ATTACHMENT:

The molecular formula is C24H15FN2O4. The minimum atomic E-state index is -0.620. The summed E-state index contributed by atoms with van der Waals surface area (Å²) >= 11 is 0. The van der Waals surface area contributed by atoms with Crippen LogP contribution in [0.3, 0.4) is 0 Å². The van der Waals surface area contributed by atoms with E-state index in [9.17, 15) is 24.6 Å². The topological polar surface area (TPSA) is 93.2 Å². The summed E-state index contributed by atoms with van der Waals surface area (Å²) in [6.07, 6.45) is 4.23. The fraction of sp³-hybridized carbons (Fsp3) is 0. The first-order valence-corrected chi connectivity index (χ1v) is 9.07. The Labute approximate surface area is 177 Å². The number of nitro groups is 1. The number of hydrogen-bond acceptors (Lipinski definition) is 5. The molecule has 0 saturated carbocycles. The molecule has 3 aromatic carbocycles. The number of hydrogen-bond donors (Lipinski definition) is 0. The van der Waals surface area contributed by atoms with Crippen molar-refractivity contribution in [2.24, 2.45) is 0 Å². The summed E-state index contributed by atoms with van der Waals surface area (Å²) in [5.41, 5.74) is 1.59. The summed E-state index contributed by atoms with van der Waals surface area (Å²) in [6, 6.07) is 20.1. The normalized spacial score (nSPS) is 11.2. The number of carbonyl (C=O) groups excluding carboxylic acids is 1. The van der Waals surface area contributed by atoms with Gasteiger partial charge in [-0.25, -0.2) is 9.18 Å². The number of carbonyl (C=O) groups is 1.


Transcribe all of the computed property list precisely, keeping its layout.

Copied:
The molecular formula is C24H15FN2O4. The minimum atomic E-state index is -0.620. The summed E-state index contributed by atoms with van der Waals surface area (Å²) >= 11 is 0. The van der Waals surface area contributed by atoms with Crippen LogP contribution in [0.3, 0.4) is 0 Å². The van der Waals surface area contributed by atoms with E-state index in [9.17, 15) is 24.6 Å². The topological polar surface area (TPSA) is 93.2 Å². The summed E-state index contributed by atoms with van der Waals surface area (Å²) in [6.07, 6.45) is 4.23. The fraction of sp³-hybridized carbons (Fsp3) is 0. The first-order valence-corrected chi connectivity index (χ1v) is 9.07. The Labute approximate surface area is 177 Å². The number of nitro groups is 1. The number of hydrogen-bond acceptors (Lipinski definition) is 5. The molecule has 0 saturated carbocycles. The molecule has 3 aromatic carbocycles. The number of hydrogen-bond donors (Lipinski definition) is 0. The van der Waals surface area contributed by atoms with Crippen molar-refractivity contribution in [2.24, 2.45) is 0 Å². The summed E-state index contributed by atoms with van der Waals surface area (Å²) in [5.41, 5.74) is 1.59. The summed E-state index contributed by atoms with van der Waals surface area (Å²) in [6, 6.07) is 20.1. The normalized spacial score (nSPS) is 11.2. The number of carbonyl (C=O) groups excluding carboxylic acids is 1. The van der Waals surface area contributed by atoms with Gasteiger partial charge in [-0.25, -0.2) is 9.18 Å². The number of carbonyl (C=O) groups is 1.